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Trying to mimic the “Berlin Patient” cure, researchers edited the CCR5 gene in the immune stem cells of a man with leukemia and HIV.
This amfAR grant hopes to find out. It’s part of $1.16 million in new funding from ARCHE.
It likely aided the human species’s expansion but was eventually outmatched by an evolving virus.
Researchers conducted an analysis of hep C treatment outcomes in those also living with HIV in Western nations.
In a recent study, the molecule delayed viral rebound in latently infected cells after antiretrovirals were discontinued.
How true is his statement? These facts add context.
Check out these party pics from Kiehl’s 10th annual LifeRide for amfAR, the Foundation for AIDS Research.
A guest blog post by Andrew Ngo, age 18.
After almost a decade on antiretroviral therapy, half of study participants still had HIV in immune cells in their brain and spinal fluid.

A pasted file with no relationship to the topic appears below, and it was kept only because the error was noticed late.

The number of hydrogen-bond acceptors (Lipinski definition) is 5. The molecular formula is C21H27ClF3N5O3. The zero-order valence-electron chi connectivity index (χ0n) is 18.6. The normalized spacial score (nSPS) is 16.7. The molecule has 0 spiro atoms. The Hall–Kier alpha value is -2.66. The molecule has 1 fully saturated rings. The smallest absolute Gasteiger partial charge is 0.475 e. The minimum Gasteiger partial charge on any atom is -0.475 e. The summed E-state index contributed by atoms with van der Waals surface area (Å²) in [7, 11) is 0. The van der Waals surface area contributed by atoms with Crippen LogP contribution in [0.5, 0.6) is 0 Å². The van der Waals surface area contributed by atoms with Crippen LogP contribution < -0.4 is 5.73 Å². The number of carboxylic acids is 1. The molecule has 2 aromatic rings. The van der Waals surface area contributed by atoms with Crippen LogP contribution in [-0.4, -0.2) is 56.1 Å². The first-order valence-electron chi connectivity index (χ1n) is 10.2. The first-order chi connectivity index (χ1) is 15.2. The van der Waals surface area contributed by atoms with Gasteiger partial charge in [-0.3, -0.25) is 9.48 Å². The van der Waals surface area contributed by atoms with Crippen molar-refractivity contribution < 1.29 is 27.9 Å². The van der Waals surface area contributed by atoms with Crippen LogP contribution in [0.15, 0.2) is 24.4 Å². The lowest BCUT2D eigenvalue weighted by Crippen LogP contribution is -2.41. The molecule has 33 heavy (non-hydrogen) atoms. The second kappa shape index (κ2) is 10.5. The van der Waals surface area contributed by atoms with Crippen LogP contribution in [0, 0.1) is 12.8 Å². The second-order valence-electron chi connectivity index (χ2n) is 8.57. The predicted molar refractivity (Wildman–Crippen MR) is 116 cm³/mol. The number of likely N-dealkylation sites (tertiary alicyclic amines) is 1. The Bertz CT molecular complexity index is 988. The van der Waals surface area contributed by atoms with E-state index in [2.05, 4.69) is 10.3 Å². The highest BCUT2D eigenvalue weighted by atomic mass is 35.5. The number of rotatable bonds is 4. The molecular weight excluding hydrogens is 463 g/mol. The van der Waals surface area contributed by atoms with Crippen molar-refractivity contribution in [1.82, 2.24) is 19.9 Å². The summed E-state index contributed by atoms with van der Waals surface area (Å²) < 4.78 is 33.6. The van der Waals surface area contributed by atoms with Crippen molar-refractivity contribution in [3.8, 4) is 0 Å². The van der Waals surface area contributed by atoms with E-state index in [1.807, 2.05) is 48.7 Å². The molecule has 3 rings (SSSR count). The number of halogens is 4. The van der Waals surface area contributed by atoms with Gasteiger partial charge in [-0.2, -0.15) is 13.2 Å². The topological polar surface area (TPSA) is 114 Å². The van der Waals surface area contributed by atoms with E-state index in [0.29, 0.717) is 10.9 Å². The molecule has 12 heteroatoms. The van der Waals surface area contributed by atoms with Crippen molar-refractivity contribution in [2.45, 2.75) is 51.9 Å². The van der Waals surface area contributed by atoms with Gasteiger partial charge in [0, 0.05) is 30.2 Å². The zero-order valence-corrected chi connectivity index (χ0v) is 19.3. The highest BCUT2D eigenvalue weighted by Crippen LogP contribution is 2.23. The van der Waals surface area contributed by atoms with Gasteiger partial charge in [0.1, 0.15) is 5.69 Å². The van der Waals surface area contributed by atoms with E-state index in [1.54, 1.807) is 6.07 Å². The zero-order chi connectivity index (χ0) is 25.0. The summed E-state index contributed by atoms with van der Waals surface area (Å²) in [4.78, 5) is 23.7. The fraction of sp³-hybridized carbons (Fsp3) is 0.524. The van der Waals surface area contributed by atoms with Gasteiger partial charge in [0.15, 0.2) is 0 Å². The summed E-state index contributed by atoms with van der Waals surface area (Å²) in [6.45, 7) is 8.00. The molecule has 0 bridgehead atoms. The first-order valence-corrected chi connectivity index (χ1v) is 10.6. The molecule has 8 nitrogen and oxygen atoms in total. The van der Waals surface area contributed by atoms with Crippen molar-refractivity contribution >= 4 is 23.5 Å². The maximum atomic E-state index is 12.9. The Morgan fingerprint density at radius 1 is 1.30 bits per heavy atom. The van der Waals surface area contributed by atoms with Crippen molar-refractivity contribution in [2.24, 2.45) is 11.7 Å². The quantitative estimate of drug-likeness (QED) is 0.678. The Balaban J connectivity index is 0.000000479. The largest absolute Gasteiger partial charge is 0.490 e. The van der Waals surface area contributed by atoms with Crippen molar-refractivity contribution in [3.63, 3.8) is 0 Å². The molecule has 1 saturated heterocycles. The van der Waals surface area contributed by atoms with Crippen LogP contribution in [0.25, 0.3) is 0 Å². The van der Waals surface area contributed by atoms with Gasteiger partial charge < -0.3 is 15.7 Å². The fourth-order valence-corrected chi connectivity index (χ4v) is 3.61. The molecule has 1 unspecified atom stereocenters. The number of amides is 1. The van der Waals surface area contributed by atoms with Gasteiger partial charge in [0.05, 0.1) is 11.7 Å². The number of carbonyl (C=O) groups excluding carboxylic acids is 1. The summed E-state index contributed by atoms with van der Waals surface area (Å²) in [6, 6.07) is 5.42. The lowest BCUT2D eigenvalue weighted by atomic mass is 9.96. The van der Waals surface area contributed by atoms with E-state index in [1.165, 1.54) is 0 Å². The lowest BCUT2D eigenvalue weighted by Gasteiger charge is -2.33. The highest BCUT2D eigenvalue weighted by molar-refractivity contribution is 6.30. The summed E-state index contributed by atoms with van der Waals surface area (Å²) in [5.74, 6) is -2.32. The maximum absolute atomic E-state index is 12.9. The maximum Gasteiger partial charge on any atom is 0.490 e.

Previous research has shown that long interruptions are not safe—but what about shorter, more closely monitored gaps in treatment?
The circumstances of this case are so highly unique, the prospect of replicating it are quite uncertain.
Any HIV cure on the horizon will have to tackle macrophage immune cells as well as CD4 T Cells, a study indicates.
The increasing mastery over the virus is one of humanity’s crowning achievements.
Interfering with this receptor on immune cells could have harmful health consequences.
This finding may eventually make HIV gene therapies more affordable and accessible.
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